Seaglider Service Planned For Florida


A partnership between electric seaglider manufacturer REGENT and regional air mobility platform Surf Air Mobility is set to bring all-electric seaglider operations to South Florida. The partnership, announced Oct. 12, will establish a hub in Miami providing passenger transport service routes from Miami, Fort Lauderdale, Palm Beach and the Caribbean Islands. According to the announcement, 9 million passengers travel through South Florida each year via various modes—air, ferry, rail and car. REGENT’s Viceroy Seaglider operates as a boat, hydrofoil or aircraft in ground effect, and the company says it expects to carry 1.5 million passengers a year.

“REGENT seagliders are a great solution to the growing transportation needs of residents and visitors in Miami and South Florida,” said Stan Little, CEO of Surf Air Mobility. “By leveraging our platform at Surf Air to bring new, electrified transportation to market, we believe REGENT seagliders can unlock new routes along Florida’s coastal corridors that complement our existing service networks and furthers our commitment to operating an electrified fleet.” As part of its plan, REGENT will deliver Viceroy seagliders to Mokulele Airlines—a subsidiary of Southern Airways, which was recently purchased by Surf Air Mobility. The seaglider aircraft can accommodate 12 passengers and can cover distances of up to 160 nautical miles, with a cruise speed of 160 knots. REGENT expects the electric seaglider to enter service in 2025.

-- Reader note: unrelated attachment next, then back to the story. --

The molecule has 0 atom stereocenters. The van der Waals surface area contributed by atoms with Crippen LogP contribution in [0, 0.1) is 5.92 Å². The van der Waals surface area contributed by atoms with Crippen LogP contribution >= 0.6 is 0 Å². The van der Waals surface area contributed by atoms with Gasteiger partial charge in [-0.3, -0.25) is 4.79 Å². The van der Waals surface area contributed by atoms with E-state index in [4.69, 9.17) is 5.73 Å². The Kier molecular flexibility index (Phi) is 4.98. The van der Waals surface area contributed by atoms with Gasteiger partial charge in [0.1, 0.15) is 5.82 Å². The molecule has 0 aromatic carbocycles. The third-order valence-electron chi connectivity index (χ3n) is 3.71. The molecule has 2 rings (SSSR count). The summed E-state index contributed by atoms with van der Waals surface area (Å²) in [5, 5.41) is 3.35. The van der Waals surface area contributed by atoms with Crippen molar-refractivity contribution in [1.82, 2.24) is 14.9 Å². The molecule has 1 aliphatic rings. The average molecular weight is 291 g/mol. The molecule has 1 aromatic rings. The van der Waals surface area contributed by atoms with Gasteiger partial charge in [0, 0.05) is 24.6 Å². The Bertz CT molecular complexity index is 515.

Amelia Walsh
Amelia Walsh is a private pilot who enjoys flying her family’s Columbia 350. She is based in Colorado and loves all things outdoors including skiing, hiking, and camping.

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  1. Any way to participate in the “futures” or “Over/under” for this venture? Press releases are easy to produce–LIVING UP TO THE PROMISES IS HARD. In 60 years of promised “breakthrough ideas”–it’s easy to be skeptical. I can’t name a “sea glider” concept that has ever worked. If I recall, the Russians tried this decades ago–never heard from since.

    Ground effect equals roughly the wingspan of the aircraft, as a rule of thumb. Can you imagine skimming over the water at minimum altitude in an unmanned aircraft–dodging boats, parasails, tankers, and whatever else is out there? ME EITHER!

  2. NTSB final report released: Cause of crash low flying e-plane vs. high flying dolphin.

    I’ll feel sad for the dolphin and the hapless pilot of the e-plane. The e-plane itself I could live without.

  3. Flying at 160 kts 60 feet above the water doesn’t give you much time or altitude to avoid obstacles. I’m a commercial seaplane pilot. I like to be 500 feet above the landing area to look for watercraft, obstacles, underwater rocks or trees, wind direction and velocity and water condition before landing. I don’t see how you could do that at 60 feet AGL.

    • Hard to comply with the FARs while in “ground effect”–60 feet:

      § 91.119 Minimum safe altitudes: General.
      Except when necessary for takeoff or landing, no person may operate an aircraft below the following altitudes:

      (a) Anywhere. An altitude allowing, if a power unit fails, an emergency landing without undue hazard to persons or property on the surface.

      (b) Over congested areas. Over any congested area of a city, town, or settlement, or over any open air assembly of persons, an altitude of 1,000 feet above the highest obstacle within a horizontal radius of 2,000 feet of the aircraft.